Tips for Parents – Brain Development

1112-15 months
Language and numbers
Did you know babies quickly gain an understanding of the world around them through the development of language?
There are times when your baby’s brain is ready to develop certain skills. Language skills need to be put in place as early as possible.
  • There is a window of opportunity for learning to talk between one and two years of age. Speech continues to develop for many years.
  • Talk together often. Use new words to point out objects, people and interesting things. Talk about what you are doing and about the places you are visiting together.
  • Repeat key words slowly, separating the syllables of the longer words that may be new: grand-ma, di-no-saur, ti-ger, etc.
  • Give your baby the opportunity to respond to what you are saying and respond back to your baby. Your baby will learn that communication is done back and forth. Encourage your baby’s reactions and questions with engaging answers.
  • Read books to your baby from an early age. Read with enthusiasm in your voice and in your facial expression. Rather than simply reading the story, add to the reading experience. Ask your baby questions about the story or pictures. Encourage your baby to think about words and objects. You will be setting up important connections in your baby’s brain that will help with talking and reading skills later on.
  • Sing songs and rhymes that have repetitions in them. Do the actions mentioned in the songs. Encourage your baby to be involved in the song. Emphasize the words that rhyme.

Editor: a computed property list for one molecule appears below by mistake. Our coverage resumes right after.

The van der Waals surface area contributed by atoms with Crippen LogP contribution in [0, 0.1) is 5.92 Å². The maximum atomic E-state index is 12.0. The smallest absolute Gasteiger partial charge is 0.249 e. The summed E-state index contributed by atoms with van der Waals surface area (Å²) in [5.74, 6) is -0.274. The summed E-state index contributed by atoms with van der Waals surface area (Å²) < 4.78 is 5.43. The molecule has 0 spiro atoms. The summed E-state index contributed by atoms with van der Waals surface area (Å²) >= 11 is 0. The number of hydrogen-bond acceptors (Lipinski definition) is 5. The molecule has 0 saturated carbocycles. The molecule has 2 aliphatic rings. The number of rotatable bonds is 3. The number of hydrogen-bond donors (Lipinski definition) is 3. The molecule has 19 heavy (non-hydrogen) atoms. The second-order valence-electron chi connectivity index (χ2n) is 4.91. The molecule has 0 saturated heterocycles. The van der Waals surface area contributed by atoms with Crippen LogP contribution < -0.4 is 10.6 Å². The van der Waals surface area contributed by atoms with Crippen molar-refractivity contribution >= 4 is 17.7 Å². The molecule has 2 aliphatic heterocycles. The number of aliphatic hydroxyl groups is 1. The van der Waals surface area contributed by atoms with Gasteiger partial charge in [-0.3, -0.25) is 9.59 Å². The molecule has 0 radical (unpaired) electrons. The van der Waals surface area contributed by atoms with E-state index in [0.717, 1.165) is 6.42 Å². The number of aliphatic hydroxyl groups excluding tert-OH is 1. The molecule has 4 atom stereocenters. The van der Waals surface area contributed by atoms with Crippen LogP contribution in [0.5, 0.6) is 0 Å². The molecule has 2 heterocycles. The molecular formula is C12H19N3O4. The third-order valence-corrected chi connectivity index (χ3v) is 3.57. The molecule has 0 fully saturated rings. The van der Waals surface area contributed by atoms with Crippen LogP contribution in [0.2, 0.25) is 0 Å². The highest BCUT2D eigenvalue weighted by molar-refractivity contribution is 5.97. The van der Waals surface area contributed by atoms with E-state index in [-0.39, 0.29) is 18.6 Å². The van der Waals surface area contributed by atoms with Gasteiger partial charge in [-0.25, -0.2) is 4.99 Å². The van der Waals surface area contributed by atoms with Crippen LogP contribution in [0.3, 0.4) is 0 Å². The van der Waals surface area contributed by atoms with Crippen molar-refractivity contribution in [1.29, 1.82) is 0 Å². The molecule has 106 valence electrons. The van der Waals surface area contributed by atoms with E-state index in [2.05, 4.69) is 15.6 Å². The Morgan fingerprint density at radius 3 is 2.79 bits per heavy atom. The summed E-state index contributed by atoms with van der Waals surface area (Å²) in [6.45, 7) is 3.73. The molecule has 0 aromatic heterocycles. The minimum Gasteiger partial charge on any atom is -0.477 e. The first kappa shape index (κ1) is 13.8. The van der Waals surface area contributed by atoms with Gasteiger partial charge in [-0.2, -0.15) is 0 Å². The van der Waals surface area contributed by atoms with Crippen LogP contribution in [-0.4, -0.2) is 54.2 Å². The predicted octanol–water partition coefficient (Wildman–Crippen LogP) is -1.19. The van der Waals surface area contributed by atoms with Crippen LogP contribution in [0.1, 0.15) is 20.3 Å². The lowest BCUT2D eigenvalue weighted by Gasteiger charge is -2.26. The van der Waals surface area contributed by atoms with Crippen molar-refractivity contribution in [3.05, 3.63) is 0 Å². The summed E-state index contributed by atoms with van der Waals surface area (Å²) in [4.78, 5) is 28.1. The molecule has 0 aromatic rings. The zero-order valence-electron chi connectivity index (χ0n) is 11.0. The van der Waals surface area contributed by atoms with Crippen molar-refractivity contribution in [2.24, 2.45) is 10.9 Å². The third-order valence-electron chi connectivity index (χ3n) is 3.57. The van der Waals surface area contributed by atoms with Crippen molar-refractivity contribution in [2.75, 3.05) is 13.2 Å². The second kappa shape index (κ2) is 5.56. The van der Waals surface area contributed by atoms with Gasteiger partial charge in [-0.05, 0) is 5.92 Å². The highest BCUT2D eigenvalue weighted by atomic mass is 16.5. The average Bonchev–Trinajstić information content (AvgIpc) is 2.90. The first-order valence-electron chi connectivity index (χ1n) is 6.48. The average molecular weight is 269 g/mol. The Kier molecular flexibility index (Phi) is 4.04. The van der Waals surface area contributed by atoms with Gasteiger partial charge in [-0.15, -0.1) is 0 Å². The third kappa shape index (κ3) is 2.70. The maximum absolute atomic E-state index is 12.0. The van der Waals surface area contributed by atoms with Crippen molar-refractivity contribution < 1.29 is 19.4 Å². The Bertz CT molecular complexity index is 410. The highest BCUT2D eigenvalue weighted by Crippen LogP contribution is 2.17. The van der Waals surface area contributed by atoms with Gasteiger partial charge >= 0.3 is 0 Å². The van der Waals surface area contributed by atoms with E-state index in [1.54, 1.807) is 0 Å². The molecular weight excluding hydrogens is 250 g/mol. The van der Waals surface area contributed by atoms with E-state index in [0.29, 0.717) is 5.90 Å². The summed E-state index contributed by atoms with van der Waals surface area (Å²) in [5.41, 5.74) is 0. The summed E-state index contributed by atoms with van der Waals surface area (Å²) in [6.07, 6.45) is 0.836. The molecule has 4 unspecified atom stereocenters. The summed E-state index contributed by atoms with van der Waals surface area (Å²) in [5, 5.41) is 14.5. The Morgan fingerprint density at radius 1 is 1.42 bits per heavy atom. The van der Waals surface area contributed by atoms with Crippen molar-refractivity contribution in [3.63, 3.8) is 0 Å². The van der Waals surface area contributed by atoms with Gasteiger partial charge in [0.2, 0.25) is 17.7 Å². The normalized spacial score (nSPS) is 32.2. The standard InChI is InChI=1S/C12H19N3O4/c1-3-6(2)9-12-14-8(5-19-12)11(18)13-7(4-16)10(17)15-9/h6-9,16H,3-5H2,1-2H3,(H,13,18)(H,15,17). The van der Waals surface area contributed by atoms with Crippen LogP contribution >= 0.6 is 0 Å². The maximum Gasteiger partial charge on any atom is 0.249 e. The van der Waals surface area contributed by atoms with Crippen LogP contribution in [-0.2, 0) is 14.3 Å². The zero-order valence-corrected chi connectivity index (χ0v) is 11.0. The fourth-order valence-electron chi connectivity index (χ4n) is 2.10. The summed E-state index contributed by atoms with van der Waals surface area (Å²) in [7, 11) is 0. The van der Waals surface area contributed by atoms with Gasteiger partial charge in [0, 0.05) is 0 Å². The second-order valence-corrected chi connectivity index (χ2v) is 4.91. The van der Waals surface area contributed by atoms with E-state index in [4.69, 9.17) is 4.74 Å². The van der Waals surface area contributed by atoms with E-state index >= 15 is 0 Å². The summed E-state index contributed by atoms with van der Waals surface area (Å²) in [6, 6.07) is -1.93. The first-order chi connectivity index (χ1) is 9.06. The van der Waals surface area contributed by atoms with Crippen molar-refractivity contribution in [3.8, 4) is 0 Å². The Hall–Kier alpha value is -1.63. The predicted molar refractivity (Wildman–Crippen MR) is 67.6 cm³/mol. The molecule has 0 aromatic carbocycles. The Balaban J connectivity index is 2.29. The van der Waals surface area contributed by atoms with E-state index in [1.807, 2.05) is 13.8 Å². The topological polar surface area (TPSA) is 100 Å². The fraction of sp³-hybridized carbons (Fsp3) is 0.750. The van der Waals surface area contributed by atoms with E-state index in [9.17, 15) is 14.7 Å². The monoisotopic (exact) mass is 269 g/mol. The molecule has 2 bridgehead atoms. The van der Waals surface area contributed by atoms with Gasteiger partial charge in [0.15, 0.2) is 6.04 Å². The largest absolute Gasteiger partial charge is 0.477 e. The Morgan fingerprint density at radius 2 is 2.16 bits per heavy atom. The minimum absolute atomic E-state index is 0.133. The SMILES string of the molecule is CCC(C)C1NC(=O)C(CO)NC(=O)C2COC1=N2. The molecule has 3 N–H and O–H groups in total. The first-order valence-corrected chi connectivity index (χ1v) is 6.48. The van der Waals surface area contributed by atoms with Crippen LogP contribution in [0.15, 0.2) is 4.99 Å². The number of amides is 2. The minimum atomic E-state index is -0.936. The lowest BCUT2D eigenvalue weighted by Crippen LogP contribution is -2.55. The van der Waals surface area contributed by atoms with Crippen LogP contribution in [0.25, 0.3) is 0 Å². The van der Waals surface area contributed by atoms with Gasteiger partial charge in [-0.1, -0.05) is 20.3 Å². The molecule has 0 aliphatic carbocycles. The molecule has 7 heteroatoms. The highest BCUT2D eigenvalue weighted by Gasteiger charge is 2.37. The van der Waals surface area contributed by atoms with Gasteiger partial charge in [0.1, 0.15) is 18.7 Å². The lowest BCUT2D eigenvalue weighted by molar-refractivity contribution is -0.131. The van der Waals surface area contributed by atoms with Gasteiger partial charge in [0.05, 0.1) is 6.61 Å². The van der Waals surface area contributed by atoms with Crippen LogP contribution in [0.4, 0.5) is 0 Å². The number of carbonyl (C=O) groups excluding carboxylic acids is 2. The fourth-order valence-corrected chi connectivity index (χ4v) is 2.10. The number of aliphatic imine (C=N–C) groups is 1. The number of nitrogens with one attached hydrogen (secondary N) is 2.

• Speak to your baby in the language you are most comfortable with. Babies can learn more than one language if they hear them regularly.
  • If you cannot access books in your home language, talk to your baby using photo albums, magazines or books in any language. As you flip through the pictures, describe what you see, or make up a story in your own language.
  • Visit your library and choose books that have pictures of things your baby is interested in (animals, trucks, trains, machines, etc.).

Math skills can also be developed well before school starts:

  • Games that include stacking, sorting and counting are a good way to start. These games will help your baby learn how to solve problems.
  • Talk about the things that are the same and those that are different. These can be in sizes, colors, textures, etc.
  • Songs and rhymes with numbers are a fun way to learn as well, such as “Ten little monkeys jumping on the bed”. These will help your baby understand numbers and counting, so that math skills will be easier to learn later on.

If you think your baby may have a delay in their development, talk to your health care provider as soon as possible. This could have an impact on future learning because skills build on each other.